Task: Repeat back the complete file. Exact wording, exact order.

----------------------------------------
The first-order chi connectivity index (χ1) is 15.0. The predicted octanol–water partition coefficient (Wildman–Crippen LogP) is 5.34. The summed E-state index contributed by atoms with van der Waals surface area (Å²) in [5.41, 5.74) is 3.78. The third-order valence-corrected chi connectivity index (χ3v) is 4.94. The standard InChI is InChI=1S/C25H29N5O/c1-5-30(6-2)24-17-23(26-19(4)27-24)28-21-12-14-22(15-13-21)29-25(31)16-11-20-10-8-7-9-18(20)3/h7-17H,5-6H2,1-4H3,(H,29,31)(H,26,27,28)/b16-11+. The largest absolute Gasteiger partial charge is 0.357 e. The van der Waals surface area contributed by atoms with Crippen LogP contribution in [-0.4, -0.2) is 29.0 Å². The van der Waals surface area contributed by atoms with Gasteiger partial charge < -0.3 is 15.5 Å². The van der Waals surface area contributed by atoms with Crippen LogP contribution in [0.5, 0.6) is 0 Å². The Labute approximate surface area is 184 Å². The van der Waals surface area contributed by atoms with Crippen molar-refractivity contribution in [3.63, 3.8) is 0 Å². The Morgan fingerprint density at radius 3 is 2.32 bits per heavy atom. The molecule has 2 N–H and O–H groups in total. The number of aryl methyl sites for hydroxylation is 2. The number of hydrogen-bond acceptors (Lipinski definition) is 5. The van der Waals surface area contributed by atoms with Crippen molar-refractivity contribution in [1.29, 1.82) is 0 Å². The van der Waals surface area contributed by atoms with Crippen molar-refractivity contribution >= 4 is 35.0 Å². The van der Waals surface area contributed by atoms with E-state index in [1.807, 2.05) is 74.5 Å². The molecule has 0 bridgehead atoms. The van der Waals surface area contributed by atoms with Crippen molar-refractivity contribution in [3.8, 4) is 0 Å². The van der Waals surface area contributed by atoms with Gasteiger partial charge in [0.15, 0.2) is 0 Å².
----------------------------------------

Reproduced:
The first-order chi connectivity index (χ1) is 15.0. The predicted octanol–water partition coefficient (Wildman–Crippen LogP) is 5.34. The summed E-state index contributed by atoms with van der Waals surface area (Å²) in [5.41, 5.74) is 3.78. The third-order valence-corrected chi connectivity index (χ3v) is 4.94. The standard InChI is InChI=1S/C25H29N5O/c1-5-30(6-2)24-17-23(26-19(4)27-24)28-21-12-14-22(15-13-21)29-25(31)16-11-20-10-8-7-9-18(20)3/h7-17H,5-6H2,1-4H3,(H,29,31)(H,26,27,28)/b16-11+. The largest absolute Gasteiger partial charge is 0.357 e. The van der Waals surface area contributed by atoms with Crippen LogP contribution in [-0.4, -0.2) is 29.0 Å². The van der Waals surface area contributed by atoms with Gasteiger partial charge < -0.3 is 15.5 Å². The van der Waals surface area contributed by atoms with Crippen LogP contribution in [0.5, 0.6) is 0 Å². The Labute approximate surface area is 184 Å². The van der Waals surface area contributed by atoms with Crippen molar-refractivity contribution in [3.63, 3.8) is 0 Å². The Morgan fingerprint density at radius 3 is 2.32 bits per heavy atom. The molecule has 2 N–H and O–H groups in total. The number of aryl methyl sites for hydroxylation is 2. The number of hydrogen-bond acceptors (Lipinski definition) is 5. The van der Waals surface area contributed by atoms with Crippen molar-refractivity contribution in [1.29, 1.82) is 0 Å². The van der Waals surface area contributed by atoms with Crippen molar-refractivity contribution >= 4 is 35.0 Å². The van der Waals surface area contributed by atoms with E-state index in [1.807, 2.05) is 74.5 Å². The molecule has 0 bridgehead atoms. The van der Waals surface area contributed by atoms with Crippen molar-refractivity contribution in [3.8, 4) is 0 Å². The van der Waals surface area contributed by atoms with Gasteiger partial charge in [0.15, 0.2) is 0 Å².